been impossible to arrange it in time.

In addition to the trips above, Steve Milner, Rob Harper and
myself are doing a bit of work in the far reaches of the Time Machine (Daren
Cilau), both digging and pushing high level stuff.  We’ll be doing trips on a fairly regular basis
and anyone who wants to come and lend a hand will be most welcome.

If anyone wants to contact me for information or with any
idea (Don’t tell me, I can guess) my address is 39B

Apsley Road,
Clifton
,

Bristol
, Tel
(0272) 742994 (Evenings), 293849 (Work).

Mark Lumley.

 

Majorca 1985

Jeremy Henley

Whilst I was making my geriatric way to camp 1 in the
Gouffre Berger my wife was sunning herself in Puerto Pollenza,
Majorca.  She so
enjoyed the place, very small, very personal service with quite sensational
scenery.  In front of the hotel a bay,
almost totally landlocked, with a small channel to the sea hidden by hills to
the left.  On the far side of the bay
more hills and an area of flat land off to the right and then all way along
behind the hotel a range of hills on the other side of which more sea.  This spectacular scenery, hot sunshine and
lack of grockles, so enchanted her that she persuaded me, though she insists
that I persuaded her, that she should return three weeks later taking me along.

The night before we left I packed quietly – in the garage –
a tackle bag of caving gear.  I knew that
Majorca is limestone and had heard of all the
famous show caves.  I had no intention of
going there though.  I had phoned Ray
Mansfield – that international directory of cavers on Mendip – and he had given
me three contact addresses.  I intended
to go real caving.

The hotel staff were somewhat taken aback when I pulled the
tackle bag out of the boot of the taxi but were more helpful when I asked them
to try to contact the three names I had been given.

Firstly the committee Ballear de speleologia turned out not
to be on the phone, neither was the first of the two individuals named but,
fantastic, the third was and was phoned by the hotel management.  Mateo Alemany was most amicable, spoke
perfect English, tried to get someone to go caving with me but eventually gave
up. “I am sorry,” he said, “but at this time of the year we are
all very busy – I work every day in my restaurant my friends can only cave on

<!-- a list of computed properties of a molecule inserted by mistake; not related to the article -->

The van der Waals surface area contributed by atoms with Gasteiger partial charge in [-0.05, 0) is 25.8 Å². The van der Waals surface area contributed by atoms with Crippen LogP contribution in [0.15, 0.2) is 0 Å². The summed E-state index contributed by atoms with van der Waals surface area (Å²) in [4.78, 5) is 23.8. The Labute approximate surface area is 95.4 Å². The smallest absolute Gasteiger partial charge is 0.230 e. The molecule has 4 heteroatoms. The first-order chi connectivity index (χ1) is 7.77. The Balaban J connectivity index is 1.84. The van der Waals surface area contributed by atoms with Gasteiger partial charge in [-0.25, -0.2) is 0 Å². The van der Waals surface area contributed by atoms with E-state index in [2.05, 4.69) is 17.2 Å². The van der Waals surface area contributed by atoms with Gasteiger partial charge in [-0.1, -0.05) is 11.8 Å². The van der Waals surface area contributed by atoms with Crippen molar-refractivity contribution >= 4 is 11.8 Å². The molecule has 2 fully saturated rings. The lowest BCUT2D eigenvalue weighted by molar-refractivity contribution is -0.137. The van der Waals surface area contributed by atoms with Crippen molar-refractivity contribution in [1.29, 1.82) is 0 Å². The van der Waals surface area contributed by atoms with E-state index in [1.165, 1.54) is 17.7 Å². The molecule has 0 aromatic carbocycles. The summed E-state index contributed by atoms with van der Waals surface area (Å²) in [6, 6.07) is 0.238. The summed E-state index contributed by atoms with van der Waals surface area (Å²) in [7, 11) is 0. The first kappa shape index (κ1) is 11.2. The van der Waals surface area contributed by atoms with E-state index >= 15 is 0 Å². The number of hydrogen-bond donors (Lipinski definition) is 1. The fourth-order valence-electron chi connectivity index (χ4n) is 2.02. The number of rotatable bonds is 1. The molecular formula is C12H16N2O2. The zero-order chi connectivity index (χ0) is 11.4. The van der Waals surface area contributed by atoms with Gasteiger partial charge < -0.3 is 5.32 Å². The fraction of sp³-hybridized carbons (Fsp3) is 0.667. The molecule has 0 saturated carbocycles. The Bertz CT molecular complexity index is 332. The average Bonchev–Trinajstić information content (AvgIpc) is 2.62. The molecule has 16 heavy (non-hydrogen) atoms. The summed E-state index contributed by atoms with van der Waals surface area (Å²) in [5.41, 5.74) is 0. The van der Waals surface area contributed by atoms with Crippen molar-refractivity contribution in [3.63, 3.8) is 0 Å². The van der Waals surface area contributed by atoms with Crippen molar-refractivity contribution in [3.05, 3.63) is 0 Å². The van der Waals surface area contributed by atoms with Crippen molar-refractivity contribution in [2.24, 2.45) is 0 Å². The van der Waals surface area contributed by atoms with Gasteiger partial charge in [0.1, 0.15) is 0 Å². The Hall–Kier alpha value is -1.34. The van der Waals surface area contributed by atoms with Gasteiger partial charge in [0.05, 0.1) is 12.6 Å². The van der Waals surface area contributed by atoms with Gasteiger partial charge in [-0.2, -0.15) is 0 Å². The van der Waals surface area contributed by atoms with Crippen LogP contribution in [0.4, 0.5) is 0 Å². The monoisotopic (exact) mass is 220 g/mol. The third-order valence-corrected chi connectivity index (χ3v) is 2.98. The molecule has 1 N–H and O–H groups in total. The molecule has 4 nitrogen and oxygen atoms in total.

Sundays.  If you had given us 4 to 6
weeks notice we would have fixed something”.  In the summer on
Majorca
plan a long way ahead!

However the hotel staff were now enjoying this and on their
own initiative they arranged for me to meet Pere Llobera, the head of the
northern section of the
Majorca mountaineering
club.  His club address is

Seccio de Muntanya,
del

club Pollenca, La Placa 1 – Pollenca, Mailorca.

Margaret and I got a taxi to Pollenca village and spent a
very pleasant evening with the young men of the Seccio de Muntanya conversing
in poor French pouring over speleo maps of north east
Majorca,
a copy of a small section of which is now in the library.  Unfortunately there were no active cavers in
the north east of Majorca so if I was to go caving it was going to be on my own
and I marked on my map four entrances to easy caves, photos and surveys of
which I was shown, needing no ladders or ropes and being about 1000 feet or so
long and the deepest about 300 feet.

I spent the next afternoon in blazing sunshine scrambling
through dense prickly undergrowth searching for the nearest and easiest cave,
eventually I got so scratched that I donned my waterproof overall as protection
and managed a good imitation of a sauna. In the end I found an entrance too deep to attempt to climb on my own
without aids and another entrance blocked with stones.  I returned home scratched, bleeding and muddy
to the immense amusement of some and bewilderment of other guests in the hotel.

After that it was all downhill, cycling, swimming, discos
and believe it or not I managed to tack about a bit on a windsurfer after some
exceptionally good lessons from a laid back Englishman with a pretty Spanish
wife.  Caving?  Not a bit of it.  As they say: “You don’t want to explore
all the caves at once”.

 

Log Book Ramblings

JayRat and others have been down Upper Flood and he say’s
the formations are magnificent.  Access
is closely controlled by the MCG who limit parties to a maximum size of 4
including the MCG leader.  Tony has
promised an article for the next BB.

Hunter’s Hole has been visited recently by Tim Large etc
with a view to possibly digging there again to bypass Cuthbert’s sump.

Ian Caldwell and John Watson have been back to their greasy
hole at the bottom of Manor Farm – maybe it’ll go this time.

St. Cuthbert’s has had a few trips recently but it appears
that no work has taken place in the cave since the marathon pumping epic in the
summer.

Hut Fund

Things are looking up! Thank you all you good hearted friends and I might add that you are not
all members of the club.  32 people have
now donated £999; the smallest £5, the largest (two) £100 each.

The retiring secretary, latent life member, Tim Large told
us at the the A.G.M. that we have 191 members of which about 32 members were
joint so there are still a lot of you out there who I would like to hear
from.  No donation is too small.  Don’t be shy, Shylock Henley’s here and he
will accept any sum from anyone.

B.E.C. Balloon Flights Raffle

The draw for the Balloon Flights raffle took place recently
and the lucky winners were as follows:-

1st prize of 2 basket places                                            Ticket

            G.Fish, Weston
super Mare.                               (1021)

2nd prize of 2 basket places

            Lil
Romford, Bat Products                                   (233)

3rd prize of 1 basket place

            A.
Hayward,
Wilton,

Taunton
      (1447)

Jeremy will be contacting the winners shortly and Dave
Turner and Brian Workman will fly the lucky few as soon as possible, bearing in
mind that ballooning is most probably the most weather dependant sport there
is.

The draw made £130 which is very disappointing as the
current price for balloon flights is about £60. So we have donated £300 worth of flights for under half price!  If we ever do it again I shall expect a
bigger effort from members as here was a missed opportunity to boost the club